Working with computers as a programmer, a service technician, a support engineer, in various management roles, and now as a Director with Sun Microsystems, has helped support my horsey habit.

Now, what does all that have to do with getting to the USDF Championships?

Well, my work life is one part of the whole balancing act. Balancing work, home life, and horses. It's a balancing act that many amateur and professional dressage riders alike must learn to perform.

Last week, I spent most of the week in California on a business trip. That meant no training. No riding. No progress. It meant shifting to what I call "Weekend Warrior" mode. Riding on the weekends only. Ugh.

And this week, I took a few days off from work in order to spend a lot of time with my 2 year old colt. Trailer training for two days. Trailering him over to TNT Equine to be gelded. Picking him up the next day. Hand walking. Hosing down. Extra stall cleanings. Tons of hours just slipped away.

As the youngster recovers with box rest, his neighbor and buddy Piper is staying indoors with him. They play, nibble, and talk over the short stable walls. So for a couple days, it looks Piper is having a wee bit more vacation. Tomorrow night, however, we are back to training.

Wednesday, April 23, 2008

Outdoor Practice

Piper's only two dressage competitions, which were many years ago, were both at Merrist Wood College near Guildford in the UK. Merrist Wood sports one of the largest indoor arenas in the UK, at 30 x 90 metres in size. This comfortably holds two 20 x 40 metre dressage arenas, allowing for two lower level classes to be run indoors concurrently. Since Piper was stabled at Merrist Wood, it was "home turf". He was comfortable there.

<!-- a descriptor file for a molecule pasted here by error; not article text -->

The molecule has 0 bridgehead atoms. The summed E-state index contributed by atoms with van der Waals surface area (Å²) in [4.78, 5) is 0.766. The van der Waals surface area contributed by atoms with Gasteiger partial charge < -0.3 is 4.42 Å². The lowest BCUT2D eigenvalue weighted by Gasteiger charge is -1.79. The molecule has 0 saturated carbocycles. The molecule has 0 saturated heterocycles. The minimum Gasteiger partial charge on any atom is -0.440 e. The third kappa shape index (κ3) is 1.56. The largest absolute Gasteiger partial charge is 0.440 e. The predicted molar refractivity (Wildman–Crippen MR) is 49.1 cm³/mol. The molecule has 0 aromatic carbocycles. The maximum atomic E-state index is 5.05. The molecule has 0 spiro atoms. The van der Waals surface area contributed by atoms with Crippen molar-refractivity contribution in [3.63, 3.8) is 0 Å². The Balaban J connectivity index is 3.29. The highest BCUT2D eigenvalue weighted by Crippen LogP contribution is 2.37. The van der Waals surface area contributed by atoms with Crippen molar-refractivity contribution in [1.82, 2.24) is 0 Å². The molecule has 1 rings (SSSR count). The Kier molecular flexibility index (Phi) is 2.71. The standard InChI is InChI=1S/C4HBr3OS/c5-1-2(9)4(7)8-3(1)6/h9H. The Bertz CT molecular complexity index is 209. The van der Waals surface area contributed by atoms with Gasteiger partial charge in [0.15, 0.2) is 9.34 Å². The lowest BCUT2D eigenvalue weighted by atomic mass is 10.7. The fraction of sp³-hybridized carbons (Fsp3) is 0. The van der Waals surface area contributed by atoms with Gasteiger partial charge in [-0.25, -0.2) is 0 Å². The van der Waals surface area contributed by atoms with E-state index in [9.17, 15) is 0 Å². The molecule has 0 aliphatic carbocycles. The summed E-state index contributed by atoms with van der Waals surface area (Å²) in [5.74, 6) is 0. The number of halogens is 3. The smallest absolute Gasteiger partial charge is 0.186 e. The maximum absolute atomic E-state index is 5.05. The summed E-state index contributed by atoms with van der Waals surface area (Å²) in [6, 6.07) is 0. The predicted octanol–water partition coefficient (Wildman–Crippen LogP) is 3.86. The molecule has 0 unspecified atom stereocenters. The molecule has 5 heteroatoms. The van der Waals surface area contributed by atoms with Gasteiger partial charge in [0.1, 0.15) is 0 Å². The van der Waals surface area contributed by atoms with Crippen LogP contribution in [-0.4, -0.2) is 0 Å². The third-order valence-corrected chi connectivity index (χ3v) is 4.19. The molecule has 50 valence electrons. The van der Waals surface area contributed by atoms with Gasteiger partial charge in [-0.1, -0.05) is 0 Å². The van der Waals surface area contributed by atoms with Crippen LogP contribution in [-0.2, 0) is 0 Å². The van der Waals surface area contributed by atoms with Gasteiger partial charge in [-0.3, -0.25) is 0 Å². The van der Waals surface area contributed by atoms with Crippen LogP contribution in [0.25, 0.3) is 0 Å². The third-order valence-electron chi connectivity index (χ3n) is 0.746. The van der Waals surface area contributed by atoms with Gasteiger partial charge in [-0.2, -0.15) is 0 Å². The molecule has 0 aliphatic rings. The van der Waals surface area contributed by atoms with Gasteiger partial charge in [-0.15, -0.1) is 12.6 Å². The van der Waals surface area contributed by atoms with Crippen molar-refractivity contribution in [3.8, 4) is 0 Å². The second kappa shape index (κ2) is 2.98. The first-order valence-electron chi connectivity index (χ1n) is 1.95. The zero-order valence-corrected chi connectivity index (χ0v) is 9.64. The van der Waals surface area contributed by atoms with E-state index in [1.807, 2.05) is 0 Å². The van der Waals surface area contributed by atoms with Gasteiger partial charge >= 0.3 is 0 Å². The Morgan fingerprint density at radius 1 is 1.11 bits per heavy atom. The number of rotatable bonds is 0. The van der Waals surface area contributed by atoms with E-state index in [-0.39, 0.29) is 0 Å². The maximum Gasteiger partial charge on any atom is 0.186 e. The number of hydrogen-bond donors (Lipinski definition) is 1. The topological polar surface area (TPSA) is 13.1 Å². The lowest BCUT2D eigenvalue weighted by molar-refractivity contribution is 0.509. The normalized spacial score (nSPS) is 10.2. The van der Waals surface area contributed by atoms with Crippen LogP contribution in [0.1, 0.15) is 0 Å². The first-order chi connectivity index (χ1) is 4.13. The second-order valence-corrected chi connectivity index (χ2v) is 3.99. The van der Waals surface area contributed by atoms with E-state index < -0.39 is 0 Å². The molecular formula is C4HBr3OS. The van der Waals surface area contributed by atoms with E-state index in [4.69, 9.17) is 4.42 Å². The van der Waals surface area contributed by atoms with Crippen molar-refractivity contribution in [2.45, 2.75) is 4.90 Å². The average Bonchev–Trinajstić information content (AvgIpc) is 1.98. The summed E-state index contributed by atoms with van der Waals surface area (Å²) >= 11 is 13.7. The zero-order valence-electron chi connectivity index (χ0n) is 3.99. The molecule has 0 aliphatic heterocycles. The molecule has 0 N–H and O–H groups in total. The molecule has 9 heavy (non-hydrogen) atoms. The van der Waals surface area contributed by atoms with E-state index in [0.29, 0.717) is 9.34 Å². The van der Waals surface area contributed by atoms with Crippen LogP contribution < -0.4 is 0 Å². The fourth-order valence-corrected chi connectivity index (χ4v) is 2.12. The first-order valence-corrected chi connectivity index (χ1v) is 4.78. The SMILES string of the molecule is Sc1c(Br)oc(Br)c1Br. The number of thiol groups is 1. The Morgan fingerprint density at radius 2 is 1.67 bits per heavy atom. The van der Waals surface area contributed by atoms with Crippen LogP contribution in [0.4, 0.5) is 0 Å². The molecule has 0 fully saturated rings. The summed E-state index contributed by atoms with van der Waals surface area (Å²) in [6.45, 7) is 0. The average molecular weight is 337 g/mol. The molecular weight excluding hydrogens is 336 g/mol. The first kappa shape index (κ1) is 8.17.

So, in two and a half weeks, Piper will be competing outdoors for the first time. So, accordingly, this week, we had our first outdoor session in our own 20 x 60 metre arena. This is in view of the road, in view of traffic travelling up and down the driveway, and in view of two pastures. So, there is usually something for a lookie-loo kind of horse to get distracted by.

Fortunately, Piper was interested in getting raises, pats, and mints, and was on his best most attentive behaviour. This is not the same level of dedicated work mode as Jeddien, but it will do.

Now to do lots more of the same. Like it says on the shampoo bottles... Rinse. Repeat.